varsock@programming.dev on 09 Mar 2024 22:38 collapse

I don’t think I am well positioned to answer that question given my experience. Ill give it my best.

I believe the advantage of more abstraction of gRPC was desireable because we can point it at a socket (Unix domain or internet sockets) and communicate across different domains. I think we are shooting for a “microserves” architecture but running it on one machine. FFI (IIRC) is more low level and more about language interoperability. gRPC would allow us to prototype stuff faster in other languages (like Python or go) and optimize to rust if it became a bottleneck.

Short answer is, we are able to deliver more value, quicker, to customers (I guess). But I don’t know much about FFI. Perhaps you can offer some reasons and use cases for it?

sugar_in_your_tea@sh.itjust.works on 10 Mar 2024 00:04 next collapse

FFI is just calling Rust directly from something else (or vice versa), and has pretty much no performance compromises. The main downside is potential safety implications at the FFI boundary (i.e. need to guarantee Rust doesn’t release C++ memory or vice versa), but if you’re already fine with gRPC performance penalties, you can just copy everything at the boundary and not worry about it.

It’s basically the way Python native modules work, and can be used between any C-compatible languages.

zshift@hachyderm.io on 10 Mar 2024 02:49 collapse

@varsock rust has very good code generation for C (and sometimes C++ as well) headers via `bindgen` (https://github.com/rust-lang/rust-bindgen). This allows you to potentially make minimal changes to the code without having to refactor to use a new protocol on the legacy side, and has faster performance (benchmark to confirm), since there’s no serialization/deserialization step. See https://doc.rust-lang.org/nomicon/ffi.html for how this is done manually.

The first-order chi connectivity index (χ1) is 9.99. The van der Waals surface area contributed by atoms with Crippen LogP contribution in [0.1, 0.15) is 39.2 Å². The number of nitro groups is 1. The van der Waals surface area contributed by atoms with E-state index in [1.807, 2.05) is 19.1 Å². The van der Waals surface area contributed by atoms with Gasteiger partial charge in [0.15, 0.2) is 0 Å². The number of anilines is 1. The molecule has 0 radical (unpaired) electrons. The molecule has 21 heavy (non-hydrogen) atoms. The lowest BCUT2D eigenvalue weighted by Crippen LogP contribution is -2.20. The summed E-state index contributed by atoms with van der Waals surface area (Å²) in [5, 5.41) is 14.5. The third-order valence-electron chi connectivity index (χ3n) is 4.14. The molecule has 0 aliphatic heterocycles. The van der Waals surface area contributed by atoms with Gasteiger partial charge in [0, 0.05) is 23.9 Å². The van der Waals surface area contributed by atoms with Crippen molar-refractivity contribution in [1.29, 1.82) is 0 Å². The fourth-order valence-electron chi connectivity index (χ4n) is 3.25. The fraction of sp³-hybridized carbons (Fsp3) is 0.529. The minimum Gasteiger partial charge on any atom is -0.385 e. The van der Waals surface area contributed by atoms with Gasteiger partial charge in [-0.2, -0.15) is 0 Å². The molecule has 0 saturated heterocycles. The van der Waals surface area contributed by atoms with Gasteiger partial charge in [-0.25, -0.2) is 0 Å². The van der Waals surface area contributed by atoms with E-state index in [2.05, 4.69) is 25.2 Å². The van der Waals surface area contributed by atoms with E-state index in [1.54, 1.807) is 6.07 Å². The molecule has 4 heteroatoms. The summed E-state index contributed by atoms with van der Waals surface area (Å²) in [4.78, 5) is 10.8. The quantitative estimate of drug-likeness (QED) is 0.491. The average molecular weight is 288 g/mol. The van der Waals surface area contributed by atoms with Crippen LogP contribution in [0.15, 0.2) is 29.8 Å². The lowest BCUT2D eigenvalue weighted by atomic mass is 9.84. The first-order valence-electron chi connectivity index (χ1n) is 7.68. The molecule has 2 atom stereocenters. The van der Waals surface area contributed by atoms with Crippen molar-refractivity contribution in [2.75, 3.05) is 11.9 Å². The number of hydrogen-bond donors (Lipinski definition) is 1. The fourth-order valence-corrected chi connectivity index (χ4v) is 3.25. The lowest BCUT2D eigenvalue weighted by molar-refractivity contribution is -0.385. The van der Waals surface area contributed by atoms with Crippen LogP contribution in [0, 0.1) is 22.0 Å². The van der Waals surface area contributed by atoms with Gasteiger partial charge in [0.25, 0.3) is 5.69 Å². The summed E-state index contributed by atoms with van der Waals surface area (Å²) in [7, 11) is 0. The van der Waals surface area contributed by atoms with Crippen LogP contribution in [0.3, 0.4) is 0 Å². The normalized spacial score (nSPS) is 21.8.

zshift@hachyderm.io on 10 Mar 2024 02:50 collapse

@varsock If you plan to refactor the architecture to convert things into microservices, grpc is also a solid way to go.

designatedhacker@lemm.ee on 09 Mar 2024 15:44 collapse

Sounds like you’re well on your way with a good process. The book Software Architecture: The Hard Parts is a pretty decent guide to breaking apart a monolith. It’s not a 100% follow it to the letter guide IMO, but I think the overall approach makes sense. At each step you have to consider trade-offs instead of following any kind of dogma.

dlynch@programming.dev on 09 Mar 2024 15:19 collapse

Dang. It seems like there is a lot of momentum around transitioning away from C/C++.

Is C++ going to be the new FORTRAN/COBOL/PERL in 30 years?

Sylvartas@lemmy.world on 09 Mar 2024 16:10 next collapse

Sign me the fuck up, I want to get paid absurd amounts of money to do basic stuff in a language I am already proficient in

crispy_kilt@feddit.de on 10 Mar 2024 10:43 collapse

It seems like there is a lot of momentum around transitioning away from C/C++.

There is. But it won’t be fast, because of the humongous amount of existing C and C++ code. They won’t disappear for a long time, it will just get less and less over time.